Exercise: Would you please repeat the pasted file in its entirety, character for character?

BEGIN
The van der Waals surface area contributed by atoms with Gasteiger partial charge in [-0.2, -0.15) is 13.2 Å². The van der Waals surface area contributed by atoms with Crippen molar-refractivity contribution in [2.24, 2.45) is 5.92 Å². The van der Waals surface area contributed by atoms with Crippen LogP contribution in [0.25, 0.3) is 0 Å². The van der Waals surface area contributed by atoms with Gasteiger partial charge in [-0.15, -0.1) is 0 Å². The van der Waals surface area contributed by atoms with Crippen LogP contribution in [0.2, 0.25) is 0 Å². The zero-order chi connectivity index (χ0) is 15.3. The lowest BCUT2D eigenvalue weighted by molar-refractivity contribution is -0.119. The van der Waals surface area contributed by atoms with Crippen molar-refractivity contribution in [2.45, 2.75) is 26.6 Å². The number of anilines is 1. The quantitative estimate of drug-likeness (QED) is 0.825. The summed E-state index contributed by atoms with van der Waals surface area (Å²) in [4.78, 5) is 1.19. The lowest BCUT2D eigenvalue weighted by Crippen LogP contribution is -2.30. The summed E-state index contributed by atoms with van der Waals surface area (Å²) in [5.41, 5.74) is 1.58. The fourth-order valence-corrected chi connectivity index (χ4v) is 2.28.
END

The van der Waals surface area contributed by atoms with Gasteiger partial charge in [-0.2, -0.15) is 13.2 Å². The van der Waals surface area contributed by atoms with Crippen molar-refractivity contribution in [2.24, 2.45) is 5.92 Å². The van der Waals surface area contributed by atoms with Crippen LogP contribution in [0.25, 0.3) is 0 Å². The van der Waals surface area contributed by atoms with Gasteiger partial charge in [-0.15, -0.1) is 0 Å². The van der Waals surface area contributed by atoms with Crippen LogP contribution in [0.2, 0.25) is 0 Å². The zero-order chi connectivity index (χ0) is 15.3. The lowest BCUT2D eigenvalue weighted by molar-refractivity contribution is -0.119. The van der Waals surface area contributed by atoms with Crippen molar-refractivity contribution in [2.45, 2.75) is 26.6 Å². The number of anilines is 1. The quantitative estimate of drug-likeness (QED) is 0.825. The summed E-state index contributed by atoms with van der Waals surface area (Å²) in [4.78, 5) is 1.19. The lowest BCUT2D eigenvalue weighted by Crippen LogP contribution is -2.30. The summed E-state index contributed by atoms with van der Waals surface area (Å²) in [5.41, 5.74) is 1.58. The fourth-order valence-corrected chi connectivity index (χ4v) is 2.28.